1. And don’t forget about the ostlers and blacksmiths who lost their livelihoods when cars replaced horses and horse-drawn buggies.

        (If Donald Trump had been around, he’d have promised to bring those guys’ jobs back. Make America Equestrian Again!

      2. That is a problem.

        To be fair, let’s assume the intention is to use automobiles only for short-haul travel as you describe. Note though, that some of the local supply could be handled via a mass transit system – one much more complex than what we have today.

    2. Why would you expect other travel to be better if it suffered *less* competition? Competition is what incentivizes improvements in service, not its lack.

  8. Professor Bernstein, have you ever discussed your new perspective with Judge Calabresi?

  9. The same person who would never acknowledge being willing to consign 100K people to death for “economic” reasons may very well be willing to accept, both personally and for the collective, a one in three thousand chance of dying (or a 3% average increase in the chance of dying) this year, or even a much higher risk, so that both society as a whole doesn’t become significantly and permanently poorer, and some people (e.g., small business owners) don’t lose everything.

    As always, variance matters. To ask this question without discussing the distribution of losses is to ignore a critical point.

    1. In the case of Covid variance seems to skew toward the sick and old in terms of the death rate. Speaking as a member of the elderly cohort we are not valuable to society or even to our family, and as to the former more of a drag.

      The Spanish flu disproportionately killed healthy adults. It killed my grandfather at age 39, making a mess of my mother’s life as well as the rest of her family’s.

      So taking a view of what is best for society the argument for business as usual with Covid seems to be strong. Also most older people, if they aren’t in some sort of assisted living facility, can self-isolate fairly easily. They don’t have to work and already have a lifestyle that is congenial to that.

  10. Bernstein’s conjecture fails to model the coronavirus crisis, because his model returns repeatedly to an assumption that risk and reward are shared alike by each person. But the coronavirus crisis presents an altogether different moral proposition—whether some people in power may morally decide to kill selectively members of one specific tiny group, in exchange for a benefit of relatively trivially advantaging members of a much larger group, who are unlikely to share alike in the loss which makes the advantages possible.

    Policy must always be morally questionable which says some specific folks must pay an ultimate penalty, so that other specific folks can enjoy a small-to-moderate financial improvement. That is not at all like saying to each person, “Do you accept this potential reward, in exchange for this percentage chance of potential loss.”

    1. Exactly! Saved me from having to say it. As someone at quite high risk, I don’t get to choose risky behavior, but others can choose it and maybe kill me as a result.

      In addition, in an epidemic of this kind, if enough people choose to ignore guidelines because they accept the risk, it raises the risk for everyone when the medical system becomes overwhelmed. That means our risk chooser just significantly raised his automobile death risk, since our health system lowers that risk quite a bit under normal conditions.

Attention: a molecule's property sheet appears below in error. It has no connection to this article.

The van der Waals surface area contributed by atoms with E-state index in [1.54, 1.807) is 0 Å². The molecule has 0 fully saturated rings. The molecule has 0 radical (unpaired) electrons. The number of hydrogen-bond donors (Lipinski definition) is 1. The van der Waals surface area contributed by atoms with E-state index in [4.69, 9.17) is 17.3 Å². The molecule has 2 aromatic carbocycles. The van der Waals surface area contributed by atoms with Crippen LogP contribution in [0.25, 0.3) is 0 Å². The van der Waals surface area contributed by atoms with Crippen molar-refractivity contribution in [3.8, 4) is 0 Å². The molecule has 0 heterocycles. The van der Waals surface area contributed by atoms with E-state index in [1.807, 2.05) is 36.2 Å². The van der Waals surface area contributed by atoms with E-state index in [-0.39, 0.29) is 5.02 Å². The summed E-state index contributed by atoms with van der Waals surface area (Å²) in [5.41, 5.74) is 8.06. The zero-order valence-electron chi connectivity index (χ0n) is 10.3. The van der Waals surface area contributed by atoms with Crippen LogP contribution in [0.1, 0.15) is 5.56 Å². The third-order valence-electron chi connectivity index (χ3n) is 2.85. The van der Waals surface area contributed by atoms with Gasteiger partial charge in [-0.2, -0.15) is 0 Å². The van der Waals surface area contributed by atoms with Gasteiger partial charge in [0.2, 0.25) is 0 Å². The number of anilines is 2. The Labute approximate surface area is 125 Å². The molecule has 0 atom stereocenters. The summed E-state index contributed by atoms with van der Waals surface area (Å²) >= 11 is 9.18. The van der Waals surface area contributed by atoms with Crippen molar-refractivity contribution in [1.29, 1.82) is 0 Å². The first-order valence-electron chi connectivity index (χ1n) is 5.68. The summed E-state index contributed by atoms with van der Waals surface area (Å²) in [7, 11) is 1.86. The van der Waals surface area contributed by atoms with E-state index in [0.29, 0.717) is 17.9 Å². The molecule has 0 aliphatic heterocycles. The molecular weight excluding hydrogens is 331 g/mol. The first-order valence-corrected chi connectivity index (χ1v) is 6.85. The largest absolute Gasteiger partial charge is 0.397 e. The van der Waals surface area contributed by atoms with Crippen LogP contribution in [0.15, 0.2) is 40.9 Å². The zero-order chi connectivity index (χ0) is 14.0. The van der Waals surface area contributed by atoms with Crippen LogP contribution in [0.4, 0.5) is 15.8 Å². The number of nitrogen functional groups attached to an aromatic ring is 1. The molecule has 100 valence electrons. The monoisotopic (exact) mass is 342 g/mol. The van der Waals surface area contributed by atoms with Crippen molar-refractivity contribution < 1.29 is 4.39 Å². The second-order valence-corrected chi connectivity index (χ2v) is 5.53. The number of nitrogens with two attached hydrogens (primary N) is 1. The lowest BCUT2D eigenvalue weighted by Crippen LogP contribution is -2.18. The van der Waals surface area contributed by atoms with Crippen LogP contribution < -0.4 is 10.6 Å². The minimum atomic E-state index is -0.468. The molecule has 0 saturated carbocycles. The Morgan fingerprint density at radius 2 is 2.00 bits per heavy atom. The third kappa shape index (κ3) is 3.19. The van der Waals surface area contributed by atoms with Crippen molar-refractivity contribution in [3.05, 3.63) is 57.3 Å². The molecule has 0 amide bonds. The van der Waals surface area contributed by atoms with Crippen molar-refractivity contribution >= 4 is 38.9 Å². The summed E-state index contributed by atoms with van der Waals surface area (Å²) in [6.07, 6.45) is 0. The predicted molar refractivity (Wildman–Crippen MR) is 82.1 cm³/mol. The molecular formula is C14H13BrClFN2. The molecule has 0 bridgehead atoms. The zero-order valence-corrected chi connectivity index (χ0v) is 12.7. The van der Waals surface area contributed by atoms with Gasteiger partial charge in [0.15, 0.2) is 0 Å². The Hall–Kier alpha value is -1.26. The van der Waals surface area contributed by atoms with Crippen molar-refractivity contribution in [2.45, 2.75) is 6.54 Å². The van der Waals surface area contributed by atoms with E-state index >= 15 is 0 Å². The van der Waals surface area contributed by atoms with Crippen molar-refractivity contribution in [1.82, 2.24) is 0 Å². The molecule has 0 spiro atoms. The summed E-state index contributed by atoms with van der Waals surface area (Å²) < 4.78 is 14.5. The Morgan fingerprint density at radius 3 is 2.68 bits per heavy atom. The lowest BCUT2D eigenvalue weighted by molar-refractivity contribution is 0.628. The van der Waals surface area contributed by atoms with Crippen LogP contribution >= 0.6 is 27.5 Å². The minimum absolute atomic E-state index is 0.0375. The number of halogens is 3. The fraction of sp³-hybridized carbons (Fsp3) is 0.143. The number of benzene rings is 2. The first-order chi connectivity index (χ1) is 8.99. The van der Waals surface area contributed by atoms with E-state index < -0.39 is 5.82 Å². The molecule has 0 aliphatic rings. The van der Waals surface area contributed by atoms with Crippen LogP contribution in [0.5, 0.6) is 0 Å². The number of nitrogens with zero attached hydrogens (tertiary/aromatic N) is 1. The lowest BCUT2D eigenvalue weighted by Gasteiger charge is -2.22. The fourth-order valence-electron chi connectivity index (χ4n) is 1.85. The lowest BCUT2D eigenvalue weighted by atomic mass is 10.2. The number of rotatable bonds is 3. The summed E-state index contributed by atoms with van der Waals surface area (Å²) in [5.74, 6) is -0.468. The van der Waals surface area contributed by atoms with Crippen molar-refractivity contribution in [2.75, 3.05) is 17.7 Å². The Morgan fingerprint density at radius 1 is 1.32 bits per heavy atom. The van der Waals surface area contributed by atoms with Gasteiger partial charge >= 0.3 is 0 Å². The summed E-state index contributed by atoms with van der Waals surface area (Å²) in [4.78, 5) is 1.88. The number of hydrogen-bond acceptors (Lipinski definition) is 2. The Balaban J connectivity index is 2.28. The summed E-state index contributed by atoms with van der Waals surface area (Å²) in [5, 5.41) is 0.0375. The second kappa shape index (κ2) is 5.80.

So, the hypothetical is not appropriate. There still is a legitimate issue of how much do we harm X to save Y – but this doesn’t get at that effectively.

      1. I agree completely. Not only that, when the hospitals are overwhelmed, the people most likely to die are the doctors and nurses. From a societal standpoint, we should be willing to expend extra resources to protect them, because they protect us.

        1. How are they different from soldiers? Society expends them without much thought, or at least without transforming society on their behalf.

          1. I don’t think this it is really true that we don’t transform society for our soldier. The GI bill following WW2 dramatically changed the our society giving many young men and education they might never have gotten before. Think about businesses that exist primarily to provide items for the military. Think about how much effort is expended on protecting soldiers soldier in the field. In the civil war soldiers in a line into fire. Today’s soldier is heavily protected with helmets, armour, specialized clothing.

            1. Well we did expend the lives of some 400,000 young men, and while we viewed that as an existential conflict I doubt anyone would claim the same for Korea, Vietnam, Iraq war I & II, Afganistan, etc.

              1. I was trying to make a slightly different point. Doctors and nurses are a much more finite resource than soldiers; when there’s a shortage, more people die. Liberia and Sierra Leone had a major doctor shortage during the ebola epidemic, but Doctors Without Borders came in to help. Doctors Without Borders can’t help us here; we’re too big, and the whole world needs doctors. We’re nowhere near that point at the moment, but if we try to save the economy at the expense of health care professionals, the elderly, and the immunocompromised, we may get there.

    2. Except the politicians (who matter) are, by and large, part of that at risk group. Which gives the perverse incentive to impose harm on lots of people to advantage their age cohort.